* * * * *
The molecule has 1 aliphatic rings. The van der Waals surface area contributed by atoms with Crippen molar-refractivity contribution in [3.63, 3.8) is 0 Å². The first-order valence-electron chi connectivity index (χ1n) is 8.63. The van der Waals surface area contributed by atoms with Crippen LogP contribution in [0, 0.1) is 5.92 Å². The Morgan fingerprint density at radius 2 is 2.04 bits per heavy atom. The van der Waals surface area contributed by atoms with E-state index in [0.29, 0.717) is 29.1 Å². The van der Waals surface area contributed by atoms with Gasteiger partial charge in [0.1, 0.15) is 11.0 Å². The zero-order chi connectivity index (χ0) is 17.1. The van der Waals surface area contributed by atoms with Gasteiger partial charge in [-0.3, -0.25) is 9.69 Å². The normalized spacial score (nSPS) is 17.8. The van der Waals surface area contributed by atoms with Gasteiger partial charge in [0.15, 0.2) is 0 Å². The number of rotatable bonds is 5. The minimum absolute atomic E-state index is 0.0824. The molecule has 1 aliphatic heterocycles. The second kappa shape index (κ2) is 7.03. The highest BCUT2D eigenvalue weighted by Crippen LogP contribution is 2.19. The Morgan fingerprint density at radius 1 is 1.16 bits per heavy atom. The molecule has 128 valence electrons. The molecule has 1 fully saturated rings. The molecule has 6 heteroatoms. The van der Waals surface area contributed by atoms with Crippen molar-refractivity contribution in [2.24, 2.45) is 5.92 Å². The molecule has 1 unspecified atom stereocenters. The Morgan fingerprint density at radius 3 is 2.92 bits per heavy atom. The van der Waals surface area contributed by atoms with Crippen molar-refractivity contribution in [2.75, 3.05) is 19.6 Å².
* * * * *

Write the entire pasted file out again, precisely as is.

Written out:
The molecule has 1 aliphatic rings. The van der Waals surface area contributed by atoms with Crippen molar-refractivity contribution in [3.63, 3.8) is 0 Å². The first-order valence-electron chi connectivity index (χ1n) is 8.63. The van der Waals surface area contributed by atoms with Crippen LogP contribution in [0, 0.1) is 5.92 Å². The Morgan fingerprint density at radius 2 is 2.04 bits per heavy atom. The van der Waals surface area contributed by atoms with E-state index in [0.29, 0.717) is 29.1 Å². The van der Waals surface area contributed by atoms with Gasteiger partial charge in [0.1, 0.15) is 11.0 Å². The zero-order chi connectivity index (χ0) is 17.1. The van der Waals surface area contributed by atoms with Gasteiger partial charge in [-0.3, -0.25) is 9.69 Å². The normalized spacial score (nSPS) is 17.8. The van der Waals surface area contributed by atoms with Gasteiger partial charge in [0.15, 0.2) is 0 Å². The number of rotatable bonds is 5. The minimum absolute atomic E-state index is 0.0824. The molecule has 1 aliphatic heterocycles. The second kappa shape index (κ2) is 7.03. The highest BCUT2D eigenvalue weighted by Crippen LogP contribution is 2.19. The Morgan fingerprint density at radius 1 is 1.16 bits per heavy atom. The molecule has 128 valence electrons. The molecule has 1 fully saturated rings. The molecule has 6 heteroatoms. The van der Waals surface area contributed by atoms with Crippen molar-refractivity contribution in [2.24, 2.45) is 5.92 Å². The molecule has 1 unspecified atom stereocenters. The Morgan fingerprint density at radius 3 is 2.92 bits per heavy atom. The van der Waals surface area contributed by atoms with Crippen molar-refractivity contribution in [2.75, 3.05) is 19.6 Å².